A defendant has a ‘criminal lifestyle‘ if the criteria set out in s75 are satisfied, but not otherwise.  The criteria relate to the offence or offences of which the defendant has been convicted – they do not relate to his ‘lifestyle’ in the everyday sense of that word.

It is in ‘criminal lifestyle‘ cases in which the services of a forensic accountant may prove particularly valuable in challenging the prosecutor’s s16 statement.

There is an obvious danger of excessive benefit figures and double counting where the ‘criminal lifestyle‘ assumptions are made.

 

The defendant’s available amount

The defendant’s ‘available amount‘ includes all his assets currently held (with a deduction for liabilities secured on those assets) and the current value of any ‘tainted gifts’ he has made, see s9 and s81 PoCA 2002.

The court will not consider, for the purpose of determining the defendant’s ‘available amount‘, whether those assets which he currently holds were obtained legitimately or not – that does not matter at this stage.

 

The confiscation order

In order to reach its decisions the court may hold a hearing at which oral and written evidence from both sides will be presented.

However in many confiscation cases the prosecution and defence will negotiate agreed figures for ‘benefit’ and ‘available amount‘ prior to the scheduled hearing of oral evidence.  In that event there will be only a brief hearing before the judge at which he will be invited to approve the agreed figures which then become the basis for the confiscation order.

Before finalising the order the court may need to consider whether the application of the statutory assumptions has created a serious risk of injustice and whether the proposed order would be disproportionate and infringe the defendant’s human rights.

Only very rarely will the amount of the confiscation order be limited to the profit arising from the criminal conduct.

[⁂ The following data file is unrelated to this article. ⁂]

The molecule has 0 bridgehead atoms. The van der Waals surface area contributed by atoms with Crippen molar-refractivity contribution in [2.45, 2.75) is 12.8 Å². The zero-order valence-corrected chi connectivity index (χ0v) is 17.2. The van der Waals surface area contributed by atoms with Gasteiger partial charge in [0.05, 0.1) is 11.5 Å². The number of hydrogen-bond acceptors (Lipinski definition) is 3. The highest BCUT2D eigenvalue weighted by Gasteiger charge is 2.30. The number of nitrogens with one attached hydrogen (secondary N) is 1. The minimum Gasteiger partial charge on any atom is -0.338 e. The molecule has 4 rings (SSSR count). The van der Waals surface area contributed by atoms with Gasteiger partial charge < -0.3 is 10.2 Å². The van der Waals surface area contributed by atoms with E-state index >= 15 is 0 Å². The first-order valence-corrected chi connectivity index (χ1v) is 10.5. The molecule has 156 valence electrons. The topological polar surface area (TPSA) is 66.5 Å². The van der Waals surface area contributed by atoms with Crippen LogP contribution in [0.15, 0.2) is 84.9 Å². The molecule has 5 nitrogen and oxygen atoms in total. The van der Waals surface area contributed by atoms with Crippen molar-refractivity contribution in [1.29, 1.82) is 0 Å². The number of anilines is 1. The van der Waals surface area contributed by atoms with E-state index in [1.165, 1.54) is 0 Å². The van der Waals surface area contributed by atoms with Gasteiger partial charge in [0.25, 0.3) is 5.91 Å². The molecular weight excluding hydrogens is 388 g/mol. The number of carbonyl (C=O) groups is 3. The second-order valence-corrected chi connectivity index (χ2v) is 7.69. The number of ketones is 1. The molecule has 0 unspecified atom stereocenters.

The court will normally order the defendant to pay, within a specified period of time, a sum of money equal to the lower of (a) his total benefit and (b) his available amount.

If the court has no information from which it is able to conclude on the balance of probabilities that the defendant has an ‘available amount‘ which is less than his total ‘benefit’ it will make a confiscation order in the amount of the ‘benefit’.

Where the court accepts that the defendant’s ‘available amount‘ is less than his total ‘benefit’ a brief list of the assets which form the defendant’s ‘available amount‘ should be appended to the confiscation order issued by the court.

The court will typically allow up to six months for payment (from 1 June 2015 this is limited to three months as a result of amendments to confiscation law).  The court will also set a default sentence, which is a period of imprisonment the defendant may be required to serve if he does not pay the required sum.

The defendant may subsequently return to court to ask for a six month extension to the time to pay, making a maximum of 12 months in all from the date of the confiscation order (from 1 June 2015 this is limited to a further three months making six months in all from the date of the confiscation order).

Interest is charged on any amount which remains outstanding after the due date for payment, s12.